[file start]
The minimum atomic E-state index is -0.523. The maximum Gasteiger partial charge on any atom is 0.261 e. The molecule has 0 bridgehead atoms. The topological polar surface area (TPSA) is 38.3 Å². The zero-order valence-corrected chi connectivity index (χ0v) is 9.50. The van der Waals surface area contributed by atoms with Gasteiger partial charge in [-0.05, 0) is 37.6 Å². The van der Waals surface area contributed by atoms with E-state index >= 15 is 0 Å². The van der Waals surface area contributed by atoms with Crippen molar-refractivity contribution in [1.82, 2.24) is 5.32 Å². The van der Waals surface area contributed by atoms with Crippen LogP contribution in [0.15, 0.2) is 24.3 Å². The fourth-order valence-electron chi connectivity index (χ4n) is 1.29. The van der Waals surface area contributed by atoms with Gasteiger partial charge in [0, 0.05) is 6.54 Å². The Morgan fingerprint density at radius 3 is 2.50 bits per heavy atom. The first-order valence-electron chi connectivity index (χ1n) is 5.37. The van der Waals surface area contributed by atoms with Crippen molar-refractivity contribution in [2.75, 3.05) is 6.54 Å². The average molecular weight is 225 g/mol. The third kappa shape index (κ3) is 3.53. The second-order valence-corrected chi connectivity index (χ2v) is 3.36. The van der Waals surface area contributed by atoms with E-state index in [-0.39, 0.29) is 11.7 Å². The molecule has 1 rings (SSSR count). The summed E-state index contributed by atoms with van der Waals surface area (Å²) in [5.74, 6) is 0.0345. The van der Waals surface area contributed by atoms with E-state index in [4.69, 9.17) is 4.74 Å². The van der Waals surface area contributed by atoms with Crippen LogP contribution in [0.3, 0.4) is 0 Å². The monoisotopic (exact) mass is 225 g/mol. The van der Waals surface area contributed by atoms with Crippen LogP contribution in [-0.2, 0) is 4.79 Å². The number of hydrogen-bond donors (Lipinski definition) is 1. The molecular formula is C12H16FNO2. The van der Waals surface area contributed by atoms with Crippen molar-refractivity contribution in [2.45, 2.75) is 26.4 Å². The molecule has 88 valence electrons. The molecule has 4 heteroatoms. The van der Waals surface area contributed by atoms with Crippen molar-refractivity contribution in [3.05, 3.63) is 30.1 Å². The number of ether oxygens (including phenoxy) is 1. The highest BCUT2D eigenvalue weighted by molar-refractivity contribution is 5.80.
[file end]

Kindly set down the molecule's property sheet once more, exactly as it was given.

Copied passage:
The minimum atomic E-state index is -0.523. The maximum Gasteiger partial charge on any atom is 0.261 e. The molecule has 0 bridgehead atoms. The topological polar surface area (TPSA) is 38.3 Å². The zero-order valence-corrected chi connectivity index (χ0v) is 9.50. The van der Waals surface area contributed by atoms with Gasteiger partial charge in [-0.05, 0) is 37.6 Å². The van der Waals surface area contributed by atoms with E-state index >= 15 is 0 Å². The van der Waals surface area contributed by atoms with Crippen molar-refractivity contribution in [1.82, 2.24) is 5.32 Å². The van der Waals surface area contributed by atoms with Crippen LogP contribution in [0.15, 0.2) is 24.3 Å². The fourth-order valence-electron chi connectivity index (χ4n) is 1.29. The van der Waals surface area contributed by atoms with Gasteiger partial charge in [0, 0.05) is 6.54 Å². The Morgan fingerprint density at radius 3 is 2.50 bits per heavy atom. The first-order valence-electron chi connectivity index (χ1n) is 5.37. The van der Waals surface area contributed by atoms with Crippen molar-refractivity contribution in [2.75, 3.05) is 6.54 Å². The average molecular weight is 225 g/mol. The third kappa shape index (κ3) is 3.53. The second-order valence-corrected chi connectivity index (χ2v) is 3.36. The van der Waals surface area contributed by atoms with E-state index in [-0.39, 0.29) is 11.7 Å². The molecule has 1 rings (SSSR count). The summed E-state index contributed by atoms with van der Waals surface area (Å²) in [5.74, 6) is 0.0345. The van der Waals surface area contributed by atoms with E-state index in [4.69, 9.17) is 4.74 Å². The van der Waals surface area contributed by atoms with Crippen LogP contribution in [0.3, 0.4) is 0 Å². The monoisotopic (exact) mass is 225 g/mol. The van der Waals surface area contributed by atoms with Crippen LogP contribution in [-0.2, 0) is 4.79 Å². The number of hydrogen-bond donors (Lipinski definition) is 1. The molecular formula is C12H16FNO2. The van der Waals surface area contributed by atoms with Crippen molar-refractivity contribution in [2.45, 2.75) is 26.4 Å². The molecule has 88 valence electrons. The molecule has 4 heteroatoms. The van der Waals surface area contributed by atoms with Crippen molar-refractivity contribution in [3.05, 3.63) is 30.1 Å². The number of ether oxygens (including phenoxy) is 1. The highest BCUT2D eigenvalue weighted by molar-refractivity contribution is 5.80.